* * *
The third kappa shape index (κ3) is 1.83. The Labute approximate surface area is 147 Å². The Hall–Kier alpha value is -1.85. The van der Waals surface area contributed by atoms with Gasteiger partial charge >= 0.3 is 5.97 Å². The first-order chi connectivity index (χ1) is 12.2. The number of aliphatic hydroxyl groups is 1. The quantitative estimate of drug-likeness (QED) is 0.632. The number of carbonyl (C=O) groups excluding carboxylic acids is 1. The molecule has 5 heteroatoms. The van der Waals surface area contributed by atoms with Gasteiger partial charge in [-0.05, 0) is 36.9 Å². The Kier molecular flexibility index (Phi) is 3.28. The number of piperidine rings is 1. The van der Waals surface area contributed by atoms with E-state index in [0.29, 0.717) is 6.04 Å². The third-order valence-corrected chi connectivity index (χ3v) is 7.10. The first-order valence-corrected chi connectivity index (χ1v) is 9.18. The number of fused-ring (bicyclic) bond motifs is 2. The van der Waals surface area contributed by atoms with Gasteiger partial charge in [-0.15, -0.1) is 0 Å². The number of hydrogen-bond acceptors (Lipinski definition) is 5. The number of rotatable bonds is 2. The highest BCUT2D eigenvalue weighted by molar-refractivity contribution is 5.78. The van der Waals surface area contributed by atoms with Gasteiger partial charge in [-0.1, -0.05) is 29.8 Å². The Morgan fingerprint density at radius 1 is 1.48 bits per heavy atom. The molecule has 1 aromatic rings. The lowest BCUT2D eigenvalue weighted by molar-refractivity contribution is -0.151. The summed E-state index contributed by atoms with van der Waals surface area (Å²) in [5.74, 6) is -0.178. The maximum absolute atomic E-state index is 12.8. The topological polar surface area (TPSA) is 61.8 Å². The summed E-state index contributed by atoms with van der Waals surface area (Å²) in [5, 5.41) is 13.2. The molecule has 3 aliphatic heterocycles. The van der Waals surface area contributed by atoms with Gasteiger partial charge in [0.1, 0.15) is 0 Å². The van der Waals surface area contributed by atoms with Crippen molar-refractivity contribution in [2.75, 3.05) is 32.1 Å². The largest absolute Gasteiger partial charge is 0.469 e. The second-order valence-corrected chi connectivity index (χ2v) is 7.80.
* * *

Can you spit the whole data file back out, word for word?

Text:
The third kappa shape index (κ3) is 1.83. The Labute approximate surface area is 147 Å². The Hall–Kier alpha value is -1.85. The van der Waals surface area contributed by atoms with Gasteiger partial charge >= 0.3 is 5.97 Å². The first-order chi connectivity index (χ1) is 12.2. The number of aliphatic hydroxyl groups is 1. The quantitative estimate of drug-likeness (QED) is 0.632. The number of carbonyl (C=O) groups excluding carboxylic acids is 1. The molecule has 5 heteroatoms. The van der Waals surface area contributed by atoms with Gasteiger partial charge in [-0.05, 0) is 36.9 Å². The Kier molecular flexibility index (Phi) is 3.28. The number of piperidine rings is 1. The van der Waals surface area contributed by atoms with E-state index in [0.29, 0.717) is 6.04 Å². The third-order valence-corrected chi connectivity index (χ3v) is 7.10. The first-order valence-corrected chi connectivity index (χ1v) is 9.18. The number of fused-ring (bicyclic) bond motifs is 2. The van der Waals surface area contributed by atoms with Gasteiger partial charge in [-0.15, -0.1) is 0 Å². The number of hydrogen-bond acceptors (Lipinski definition) is 5. The number of rotatable bonds is 2. The highest BCUT2D eigenvalue weighted by molar-refractivity contribution is 5.78. The van der Waals surface area contributed by atoms with Gasteiger partial charge in [-0.1, -0.05) is 29.8 Å². The Morgan fingerprint density at radius 1 is 1.48 bits per heavy atom. The molecule has 1 aromatic rings. The lowest BCUT2D eigenvalue weighted by molar-refractivity contribution is -0.151. The summed E-state index contributed by atoms with van der Waals surface area (Å²) in [5.74, 6) is -0.178. The maximum absolute atomic E-state index is 12.8. The topological polar surface area (TPSA) is 61.8 Å². The summed E-state index contributed by atoms with van der Waals surface area (Å²) in [5, 5.41) is 13.2. The molecule has 3 aliphatic heterocycles. The van der Waals surface area contributed by atoms with Gasteiger partial charge in [0.1, 0.15) is 0 Å². The van der Waals surface area contributed by atoms with Crippen molar-refractivity contribution in [2.75, 3.05) is 32.1 Å². The largest absolute Gasteiger partial charge is 0.469 e. The second-order valence-corrected chi connectivity index (χ2v) is 7.80.